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Three months after the
clashes in Pakistan's Northwest Frontier Province (NWFP) began, aid
agency Oxfam International emphasized the right of Internally Displaced
People (IDPs) to return voluntarily and the need to establish
sustainable security in their home villages. Oxfam International
praised the Government for agreeing to uphold international standards
on the return of IDPs, but said a clear information campaign is needed
to help displaced people make informed decisions about returning. Now
in the third week of the Government's phased plan for returns, there
are an estimated 1.5 million displaced people yet to be repatriated who
need reassurance that their safety will be respected and humanitarian
assistance will continue.
After speaking to nearly 100 IDP women in focus group discussions
held in camps and host communities over the last two weeks, Oxfam
International found that despite a strong desire to return home, many
still fear for the safety of their families. The displaced women living
in Swabi and Mardan districts said that relatives in Swat district
contacted them by mobile phones to say that homes and livelihoods have
been destroyed and sporadic fighting is continuing. Others spoke of
confusion on the returns process and its implications, with only
limited information provided at short notice. "We hear that we should
return to Swat. But there are no options for us except to go and sit on
our destroyed house," said Zemit, 52, after she learned that her family
home was bombed last week.
Oxfam Country Director in Pakistan Neva Khan said, "After the
largest internal displacement crisis in Pakistan's history, everyone
wants to see a return to normalcy including a secure and dignified
return for all displaced people. We are encouraged that the Government
has agreed to international guidelines but stress that the information
campaign is also vital to the repatriation process."
The voluntary, safe, informed and dignified return of the IDPs is a
paramount consideration for Oxfam International which, along with other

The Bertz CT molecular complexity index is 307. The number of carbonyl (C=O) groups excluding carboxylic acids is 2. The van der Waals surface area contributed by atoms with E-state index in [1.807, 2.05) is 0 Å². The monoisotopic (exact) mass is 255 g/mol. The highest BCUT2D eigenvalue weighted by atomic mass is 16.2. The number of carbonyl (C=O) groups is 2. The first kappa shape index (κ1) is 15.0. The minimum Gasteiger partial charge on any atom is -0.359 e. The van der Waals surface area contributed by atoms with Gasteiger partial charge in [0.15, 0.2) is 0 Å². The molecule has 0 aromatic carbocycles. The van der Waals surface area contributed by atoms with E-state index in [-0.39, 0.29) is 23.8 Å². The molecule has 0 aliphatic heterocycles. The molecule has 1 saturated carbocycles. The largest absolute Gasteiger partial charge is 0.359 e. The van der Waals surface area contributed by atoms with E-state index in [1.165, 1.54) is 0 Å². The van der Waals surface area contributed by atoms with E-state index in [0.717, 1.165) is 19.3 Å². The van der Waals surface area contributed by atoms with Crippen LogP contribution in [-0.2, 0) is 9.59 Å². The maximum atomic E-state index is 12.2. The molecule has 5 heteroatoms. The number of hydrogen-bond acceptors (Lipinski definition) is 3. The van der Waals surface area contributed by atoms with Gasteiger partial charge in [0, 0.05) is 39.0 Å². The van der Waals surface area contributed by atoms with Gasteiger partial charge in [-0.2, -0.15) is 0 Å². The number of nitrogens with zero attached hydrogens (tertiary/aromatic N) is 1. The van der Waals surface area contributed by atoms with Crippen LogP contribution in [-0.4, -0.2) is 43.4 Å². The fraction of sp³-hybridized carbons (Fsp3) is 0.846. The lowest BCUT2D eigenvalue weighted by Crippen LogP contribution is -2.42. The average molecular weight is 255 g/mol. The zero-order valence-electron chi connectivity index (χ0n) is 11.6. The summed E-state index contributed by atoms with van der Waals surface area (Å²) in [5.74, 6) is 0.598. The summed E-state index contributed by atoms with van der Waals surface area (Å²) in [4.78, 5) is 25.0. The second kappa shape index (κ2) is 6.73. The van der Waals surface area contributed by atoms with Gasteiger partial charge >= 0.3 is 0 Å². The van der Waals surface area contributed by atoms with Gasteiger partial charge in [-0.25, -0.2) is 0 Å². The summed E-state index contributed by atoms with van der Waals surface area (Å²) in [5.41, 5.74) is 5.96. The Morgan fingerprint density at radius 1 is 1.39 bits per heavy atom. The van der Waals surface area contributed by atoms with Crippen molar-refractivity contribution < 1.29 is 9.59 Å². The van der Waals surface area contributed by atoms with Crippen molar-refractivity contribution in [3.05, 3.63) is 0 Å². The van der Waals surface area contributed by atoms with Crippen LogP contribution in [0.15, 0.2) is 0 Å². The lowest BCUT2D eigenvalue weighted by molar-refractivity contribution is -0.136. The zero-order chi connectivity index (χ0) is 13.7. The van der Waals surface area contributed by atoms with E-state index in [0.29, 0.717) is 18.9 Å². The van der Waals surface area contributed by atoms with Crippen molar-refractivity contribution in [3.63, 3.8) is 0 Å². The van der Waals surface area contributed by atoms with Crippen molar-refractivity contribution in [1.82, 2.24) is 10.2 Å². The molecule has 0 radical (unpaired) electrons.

members of the humanitarian community, is working with the government
to help meet the needs of displaced people and particularly vulnerable
women. Oxfam International is providing water, cash, cooking materials,
latrines and hygiene kits for up to 360,000 men, women and children
affected by fighting.
Adhering to the three-phase plan of return set up by the government,
buses and security vehicles have been taking families back to the NWFP
since 13 July, first from displacement and spontaneous camps followed
by those staying with host families. As the IDPs return to their
villages, Oxfam International will shift its focus with local partners
to help provide shelter in devastated areas. In particular, assisting
people who have lost their crops, livestock, shops and other
Between 15th and 25th July, Oxfam International staff spoke to
nearly 100 IDP women in focus groups discussions in Yar Hussain camp in
Swabi district and in three host communities in Mardan district. The
displaced women came from Upper Swat villages including Aliadab, Khalam
and Khabal. Their stories include:
Zwahara (70) from Upper Swat
"I fear my husband and son are dead. I have no income and five
daughters so I must get them married quickly." When Zwahara and her
five daughters were given just 30 minutes notice to vacate their
village, she had to leave her paralyzed son behind with his father.
Taken in by a distant relative living in Swabi district, her family
and 20 others of the extended family are sharing one toilet and water
tap. The women are sleeping on the ground in the courtyard and
desperately want to be allowed into one of the official camps for
displaced families, where they believe conditions will be better.
Because Zwahara has no male family member with her and no official